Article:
According to the Stephan-Boltzmann equation, a small increase in the temperature of a radiating body results in a large amount of additional radiation being emitted.
In general, good emitters of radiation are also good absorbers of radiation at specific wavelength bands. This is especially true of gases and is responsible for the Earth's greenhouse effect. Likewise, weak emitters of radiation are also weak absorbers of radiation at specific wavelength bands. This fact is referred to as Kirchhoff's Law. Some objects in nature have almost completely perfect abilities to absorb and emit radiation. We call these objects black bodies. The radiation characteristics of the sun and the Earth are very close to being black bodies.
The wavelength of maximum emission of any body is inversely proportional to its absolute temperature. Thus, the higher the temperature, the shorter the wavelength of maximum emission. This phenomenon is often called Wien's Law. The following equation describes this law:
Wien's Law suggests that as the temperature of a body increases, the wavelength of maximum emission becomes smaller. According to the above equation, the wavelength of maximum emission for the sun (5,800 Kelvins) is about 0.5 micrometers, while the wavelength of maximum emission for the Earth (288 Kelvins) is approximately 10.0 micrometers.
A graph that describes the quantity of radiation that is emitted from a body at particular wavelengths is commonly called a spectrum. The following two graphs describe the spectrums for the sun and Earth (Figure 2 and Figure 3).
Figure 4: Diagram illustrating the diffusion of radiation due to the Inverse Square Law. (Source: PhysicalGeography.net)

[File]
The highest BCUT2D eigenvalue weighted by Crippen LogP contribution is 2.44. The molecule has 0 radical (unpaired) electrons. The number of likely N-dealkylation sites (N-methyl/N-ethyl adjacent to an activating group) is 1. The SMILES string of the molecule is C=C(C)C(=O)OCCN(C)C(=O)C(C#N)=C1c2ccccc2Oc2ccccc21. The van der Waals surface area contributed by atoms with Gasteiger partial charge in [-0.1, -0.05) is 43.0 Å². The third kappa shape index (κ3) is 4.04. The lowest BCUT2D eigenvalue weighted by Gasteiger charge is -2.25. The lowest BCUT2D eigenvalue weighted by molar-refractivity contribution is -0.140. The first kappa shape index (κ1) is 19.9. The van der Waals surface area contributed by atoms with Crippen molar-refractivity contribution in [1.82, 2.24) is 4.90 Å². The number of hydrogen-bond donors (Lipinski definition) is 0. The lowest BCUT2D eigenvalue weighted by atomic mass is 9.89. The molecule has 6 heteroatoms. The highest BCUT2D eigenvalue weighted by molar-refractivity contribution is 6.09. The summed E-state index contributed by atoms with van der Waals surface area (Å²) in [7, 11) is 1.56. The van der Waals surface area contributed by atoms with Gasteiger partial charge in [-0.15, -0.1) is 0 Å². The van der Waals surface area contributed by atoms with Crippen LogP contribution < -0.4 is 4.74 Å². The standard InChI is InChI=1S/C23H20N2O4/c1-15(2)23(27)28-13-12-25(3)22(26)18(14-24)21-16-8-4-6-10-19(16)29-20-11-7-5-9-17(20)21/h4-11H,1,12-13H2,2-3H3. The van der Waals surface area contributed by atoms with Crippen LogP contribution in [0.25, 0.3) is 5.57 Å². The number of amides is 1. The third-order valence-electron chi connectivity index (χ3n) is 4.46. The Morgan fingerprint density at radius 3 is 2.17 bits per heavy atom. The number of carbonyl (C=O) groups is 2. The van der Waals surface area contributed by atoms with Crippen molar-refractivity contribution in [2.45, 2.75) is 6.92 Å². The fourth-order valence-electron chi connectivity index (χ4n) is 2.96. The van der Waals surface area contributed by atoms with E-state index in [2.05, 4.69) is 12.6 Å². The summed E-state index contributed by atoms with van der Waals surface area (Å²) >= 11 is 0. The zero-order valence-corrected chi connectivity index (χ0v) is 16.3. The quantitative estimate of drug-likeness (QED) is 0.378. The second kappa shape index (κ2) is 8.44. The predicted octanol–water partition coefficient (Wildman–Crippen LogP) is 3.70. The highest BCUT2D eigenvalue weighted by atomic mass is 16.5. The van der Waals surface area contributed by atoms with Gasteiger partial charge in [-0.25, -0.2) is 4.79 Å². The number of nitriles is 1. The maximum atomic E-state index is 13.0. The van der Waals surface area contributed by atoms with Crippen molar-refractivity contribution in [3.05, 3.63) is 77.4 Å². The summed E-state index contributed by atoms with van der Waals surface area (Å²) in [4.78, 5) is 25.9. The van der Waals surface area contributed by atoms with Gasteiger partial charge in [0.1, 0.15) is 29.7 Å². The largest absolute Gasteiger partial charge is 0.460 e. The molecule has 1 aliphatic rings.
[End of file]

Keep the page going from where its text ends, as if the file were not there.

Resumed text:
|Figure 5: Reduction in intensity of radiation with distance traveled. (Source: PhysicalGeography.net)|
The graphs in Figures 2 and 3 illustrate two important points concerning the relationship between the temperature of a body and its emissions of electromagnetic radiation:
- The amount of radiation emitted from a body increases exponentially with a linear rise in temperature (see above Stephan-Boltzmann's Law).
- The average wavelength of electromagnetic emissions becomes shorter with increasing temperature (see above Wien's Law).
Finally, the amount of radiation passing through a specific area is inversely proportional to the square of the distance of that area from the energy source. This phenomenon is called the Inverse Square Law. Using this law we can model the effect that distance traveled has on the intensity of emitted radiation from a body like the sun. Figure 4 suggests that the intensity of radiation emitted by a body quickly diminishes with distance in a nonlinear fashion.
Mathematically, the Inverse Square Law is described by the equation:
where I is the intensity of the radiation at 1d (see Figure 4) and d is the distance traveled.
The decrease in intensity with distance is not linear when graphed (Figure 5).